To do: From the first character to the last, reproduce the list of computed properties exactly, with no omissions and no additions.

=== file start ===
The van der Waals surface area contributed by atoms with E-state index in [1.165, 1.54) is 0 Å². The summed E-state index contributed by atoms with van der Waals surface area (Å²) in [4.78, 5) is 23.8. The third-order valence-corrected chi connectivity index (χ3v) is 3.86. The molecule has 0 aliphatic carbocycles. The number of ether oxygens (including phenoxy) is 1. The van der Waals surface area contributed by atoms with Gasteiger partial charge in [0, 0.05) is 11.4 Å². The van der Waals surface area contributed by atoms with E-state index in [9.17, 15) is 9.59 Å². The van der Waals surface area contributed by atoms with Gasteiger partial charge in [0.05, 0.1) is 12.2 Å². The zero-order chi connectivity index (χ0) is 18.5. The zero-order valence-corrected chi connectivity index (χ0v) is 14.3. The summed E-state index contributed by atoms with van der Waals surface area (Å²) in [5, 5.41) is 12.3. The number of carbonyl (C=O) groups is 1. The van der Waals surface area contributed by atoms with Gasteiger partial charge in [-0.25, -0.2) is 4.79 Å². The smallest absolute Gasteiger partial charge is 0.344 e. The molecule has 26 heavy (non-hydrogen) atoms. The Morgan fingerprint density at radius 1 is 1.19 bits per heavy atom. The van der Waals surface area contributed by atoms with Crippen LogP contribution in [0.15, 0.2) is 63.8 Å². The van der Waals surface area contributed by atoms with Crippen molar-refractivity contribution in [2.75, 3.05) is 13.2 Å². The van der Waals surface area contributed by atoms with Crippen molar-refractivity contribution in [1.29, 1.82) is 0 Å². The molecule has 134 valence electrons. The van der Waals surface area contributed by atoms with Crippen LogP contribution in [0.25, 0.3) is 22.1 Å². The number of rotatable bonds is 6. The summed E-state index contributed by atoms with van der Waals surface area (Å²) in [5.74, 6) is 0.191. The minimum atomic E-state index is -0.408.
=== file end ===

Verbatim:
The van der Waals surface area contributed by atoms with E-state index in [1.165, 1.54) is 0 Å². The summed E-state index contributed by atoms with van der Waals surface area (Å²) in [4.78, 5) is 23.8. The third-order valence-corrected chi connectivity index (χ3v) is 3.86. The molecule has 0 aliphatic carbocycles. The number of ether oxygens (including phenoxy) is 1. The van der Waals surface area contributed by atoms with Gasteiger partial charge in [0, 0.05) is 11.4 Å². The van der Waals surface area contributed by atoms with E-state index in [9.17, 15) is 9.59 Å². The van der Waals surface area contributed by atoms with Gasteiger partial charge in [0.05, 0.1) is 12.2 Å². The zero-order chi connectivity index (χ0) is 18.5. The zero-order valence-corrected chi connectivity index (χ0v) is 14.3. The summed E-state index contributed by atoms with van der Waals surface area (Å²) in [5, 5.41) is 12.3. The number of carbonyl (C=O) groups is 1. The van der Waals surface area contributed by atoms with Gasteiger partial charge in [-0.25, -0.2) is 4.79 Å². The smallest absolute Gasteiger partial charge is 0.344 e. The molecule has 26 heavy (non-hydrogen) atoms. The Morgan fingerprint density at radius 1 is 1.19 bits per heavy atom. The van der Waals surface area contributed by atoms with Crippen LogP contribution in [0.15, 0.2) is 63.8 Å². The van der Waals surface area contributed by atoms with Crippen molar-refractivity contribution in [2.75, 3.05) is 13.2 Å². The van der Waals surface area contributed by atoms with Crippen molar-refractivity contribution in [1.29, 1.82) is 0 Å². The molecule has 134 valence electrons. The van der Waals surface area contributed by atoms with Crippen LogP contribution in [0.25, 0.3) is 22.1 Å². The number of rotatable bonds is 6. The summed E-state index contributed by atoms with van der Waals surface area (Å²) in [5.74, 6) is 0.191. The minimum atomic E-state index is -0.408.